It’s not up to us to say whether or not General Motors should keep their plants open, hire more employees, move back to Ohio, or keep making failed electric models like the Volt. GM isn’t in business to be patriotic, to help provide for the social welfare, or to make sure your uncle has a job. They’re in business to make money, and if they aren’t making money, they have every right – nay, every responsibility – to make the necessary adjustments.

Of course, all of that rhetoric would go down a lot more smoothly if the taxpayers didn’t hand GM more than $17 billion.

Obama, Bush, and the Congress made the decision that the auto industry, much like the big banks on Wall Street, was “too big to fail.” And so we delivered these carmakers a sack full of taxpayer money and saved Detroit from its own terrible management. What? Did you expect some kind of loyalty? Surely not. Instead we got promises of “restructuring.” That mostly meant a new emphasis (under Obama’s guiding hang) on electric cars, fuel efficiency, and the like. Which are exactly the – ahem – innovations that Americans rejected.

On Monday, GM announced that it would be closing down two plants in Detroit and laying off 14,700 workers. In many ways, this is the fruit of the bailout, having ripened on the vine. It took quite some time, but it was inevitable. Because the auto industry learned that the federal government would come running if the manufacturers ever got in trouble again, no one felt the need to make the radical changes that were needed. Why bother? Move some operations to Mexico, grab some incentives from the government to make cars that no one actually wants, and just let the chips fall where they may. Workers might get screwed. Consumers might get screwed. But the big boys at the top? They’ll be just fine, because our country is now in the business of subsidizing corporate America.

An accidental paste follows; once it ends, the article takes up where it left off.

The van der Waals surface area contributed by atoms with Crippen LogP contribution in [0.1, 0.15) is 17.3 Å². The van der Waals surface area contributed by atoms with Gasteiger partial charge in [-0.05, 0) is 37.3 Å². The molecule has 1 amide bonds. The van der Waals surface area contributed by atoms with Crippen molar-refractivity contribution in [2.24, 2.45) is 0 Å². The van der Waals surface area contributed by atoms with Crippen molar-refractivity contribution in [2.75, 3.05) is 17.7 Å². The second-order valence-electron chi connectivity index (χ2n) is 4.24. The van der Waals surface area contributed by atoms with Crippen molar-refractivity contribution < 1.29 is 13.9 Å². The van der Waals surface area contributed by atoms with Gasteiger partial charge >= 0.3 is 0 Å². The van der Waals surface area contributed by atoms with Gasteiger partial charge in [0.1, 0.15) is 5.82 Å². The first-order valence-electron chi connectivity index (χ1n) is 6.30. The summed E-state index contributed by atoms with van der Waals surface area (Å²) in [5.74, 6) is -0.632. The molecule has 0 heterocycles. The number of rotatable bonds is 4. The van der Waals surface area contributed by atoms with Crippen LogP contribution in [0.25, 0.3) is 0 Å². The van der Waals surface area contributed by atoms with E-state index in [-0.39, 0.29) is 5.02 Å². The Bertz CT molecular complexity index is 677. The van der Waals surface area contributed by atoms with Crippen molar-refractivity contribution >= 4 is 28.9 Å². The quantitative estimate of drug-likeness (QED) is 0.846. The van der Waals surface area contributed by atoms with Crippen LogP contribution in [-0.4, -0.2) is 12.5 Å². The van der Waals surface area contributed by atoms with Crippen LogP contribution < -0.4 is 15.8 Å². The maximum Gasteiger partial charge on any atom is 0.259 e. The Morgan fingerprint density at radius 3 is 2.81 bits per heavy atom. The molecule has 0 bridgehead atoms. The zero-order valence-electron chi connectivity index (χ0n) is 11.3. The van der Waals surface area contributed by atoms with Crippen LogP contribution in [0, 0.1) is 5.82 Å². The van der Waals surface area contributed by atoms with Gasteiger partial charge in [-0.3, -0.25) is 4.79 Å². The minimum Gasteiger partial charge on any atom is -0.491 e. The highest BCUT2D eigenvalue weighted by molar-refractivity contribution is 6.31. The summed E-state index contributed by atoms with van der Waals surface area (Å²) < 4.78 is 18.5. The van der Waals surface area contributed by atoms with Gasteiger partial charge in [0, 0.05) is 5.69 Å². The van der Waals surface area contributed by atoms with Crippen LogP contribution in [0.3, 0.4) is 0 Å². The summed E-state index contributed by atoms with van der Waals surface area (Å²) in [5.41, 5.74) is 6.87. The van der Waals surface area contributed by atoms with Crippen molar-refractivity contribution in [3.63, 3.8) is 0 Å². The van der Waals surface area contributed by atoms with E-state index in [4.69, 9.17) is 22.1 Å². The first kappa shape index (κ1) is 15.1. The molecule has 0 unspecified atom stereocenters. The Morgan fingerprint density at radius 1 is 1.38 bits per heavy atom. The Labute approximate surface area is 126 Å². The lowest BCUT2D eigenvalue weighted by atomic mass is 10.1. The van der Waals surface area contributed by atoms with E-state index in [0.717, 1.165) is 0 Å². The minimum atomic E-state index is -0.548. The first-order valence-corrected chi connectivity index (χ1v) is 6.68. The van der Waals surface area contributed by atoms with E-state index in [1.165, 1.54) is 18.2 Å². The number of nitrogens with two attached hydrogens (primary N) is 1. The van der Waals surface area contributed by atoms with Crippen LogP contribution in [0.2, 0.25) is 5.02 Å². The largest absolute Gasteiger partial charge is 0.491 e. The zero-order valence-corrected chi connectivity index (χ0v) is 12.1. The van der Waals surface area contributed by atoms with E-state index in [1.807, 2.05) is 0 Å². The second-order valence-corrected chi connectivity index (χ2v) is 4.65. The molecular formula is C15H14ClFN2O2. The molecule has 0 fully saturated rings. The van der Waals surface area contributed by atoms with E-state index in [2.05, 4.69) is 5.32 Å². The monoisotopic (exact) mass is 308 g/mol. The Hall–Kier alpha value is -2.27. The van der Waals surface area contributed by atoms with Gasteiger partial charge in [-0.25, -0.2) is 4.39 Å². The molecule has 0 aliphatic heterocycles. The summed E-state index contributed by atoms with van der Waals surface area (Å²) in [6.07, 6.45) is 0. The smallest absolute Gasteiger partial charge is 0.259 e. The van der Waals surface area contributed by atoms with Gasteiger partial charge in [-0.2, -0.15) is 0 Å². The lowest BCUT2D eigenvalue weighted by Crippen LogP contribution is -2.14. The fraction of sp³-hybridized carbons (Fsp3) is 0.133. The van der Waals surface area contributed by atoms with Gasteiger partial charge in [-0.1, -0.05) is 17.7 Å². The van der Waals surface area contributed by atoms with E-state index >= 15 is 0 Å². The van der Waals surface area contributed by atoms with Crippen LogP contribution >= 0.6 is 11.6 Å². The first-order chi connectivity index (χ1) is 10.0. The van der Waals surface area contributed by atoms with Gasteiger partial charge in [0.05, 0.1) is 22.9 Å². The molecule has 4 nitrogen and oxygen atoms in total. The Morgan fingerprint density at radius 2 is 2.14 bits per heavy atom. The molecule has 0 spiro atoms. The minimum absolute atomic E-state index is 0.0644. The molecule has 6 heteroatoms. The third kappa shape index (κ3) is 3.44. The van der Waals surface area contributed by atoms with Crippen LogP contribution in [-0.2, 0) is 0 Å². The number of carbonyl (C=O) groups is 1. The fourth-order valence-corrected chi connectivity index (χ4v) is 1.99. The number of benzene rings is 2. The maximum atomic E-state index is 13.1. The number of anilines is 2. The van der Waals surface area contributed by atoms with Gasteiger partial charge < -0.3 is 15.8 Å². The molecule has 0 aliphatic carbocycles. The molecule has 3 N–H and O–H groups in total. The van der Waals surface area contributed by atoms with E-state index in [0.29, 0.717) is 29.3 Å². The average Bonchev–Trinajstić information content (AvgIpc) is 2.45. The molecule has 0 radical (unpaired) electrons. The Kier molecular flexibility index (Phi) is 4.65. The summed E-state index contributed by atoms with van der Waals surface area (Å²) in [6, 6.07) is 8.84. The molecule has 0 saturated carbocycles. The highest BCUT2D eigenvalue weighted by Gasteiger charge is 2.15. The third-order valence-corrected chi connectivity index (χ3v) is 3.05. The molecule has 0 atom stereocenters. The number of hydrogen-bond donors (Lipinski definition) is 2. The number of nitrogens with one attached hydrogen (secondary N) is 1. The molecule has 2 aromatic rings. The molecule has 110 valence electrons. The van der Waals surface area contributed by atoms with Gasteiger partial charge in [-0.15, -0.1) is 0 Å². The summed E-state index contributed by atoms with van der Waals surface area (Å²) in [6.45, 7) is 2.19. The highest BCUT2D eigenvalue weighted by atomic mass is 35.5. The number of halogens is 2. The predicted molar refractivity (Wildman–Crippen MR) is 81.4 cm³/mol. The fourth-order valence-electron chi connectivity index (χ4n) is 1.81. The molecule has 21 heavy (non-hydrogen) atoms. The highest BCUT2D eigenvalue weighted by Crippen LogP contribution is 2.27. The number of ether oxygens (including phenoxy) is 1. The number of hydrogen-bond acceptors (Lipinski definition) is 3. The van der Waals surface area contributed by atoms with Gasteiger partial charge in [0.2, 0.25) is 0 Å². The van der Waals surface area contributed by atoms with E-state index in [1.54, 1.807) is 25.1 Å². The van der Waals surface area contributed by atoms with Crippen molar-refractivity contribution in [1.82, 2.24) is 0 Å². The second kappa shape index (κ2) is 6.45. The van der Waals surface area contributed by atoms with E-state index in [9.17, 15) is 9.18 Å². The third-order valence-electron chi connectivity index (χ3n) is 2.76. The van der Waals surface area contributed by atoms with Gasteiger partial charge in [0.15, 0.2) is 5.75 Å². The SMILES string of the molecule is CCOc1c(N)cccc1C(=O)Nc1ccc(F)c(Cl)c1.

In remarks to the Washington Post, a Democrat from Ohio named Capri Cafaro said that voters may resent Trump for allowing the new closures to happen.

“That Carrier situation, where he was very outspoken and then even seemed to get a positive result — before he was even president of the United States,” she said. “I think people pointed to that and thought, ‘You know, if we get into this situation, President Trump will do the same thing.’ We have not seen that. They may not blame Trump for it closing specifically, but they will blame him for not saving it.”

Perhaps. But at a time when cities, states, and the federal government are throwing cash at companies in the hopes that it will net a positive benefit, economically, we need to take a step back and reconsider this entire mode of thought. We understand there’s an incentive to compete with other cities, and there are incentives to competing with other countries when it comes to keeping these companies in place and thriving. But at what point is enough enough? At what point do companies like GM (or Amazon, or name your business) just become semi-governmental entities? At what point is the free market just something we talk about in the abstract? Hell, doesn’t the U.S. Treasury Department OWN a good bit of General Motors at this point?

Ultimately, we don’t mind if Trump wants to use the presidential bully pulpit to shame these companies into making decisions that are right for the U.S., and we certainly don’t mind giving them a competitive tax rate. Beyond that, we need to let these companies succeed or fail on their own terms and their own merits. There’s a fine line between incentives and corporate welfare, and it’s time we found it.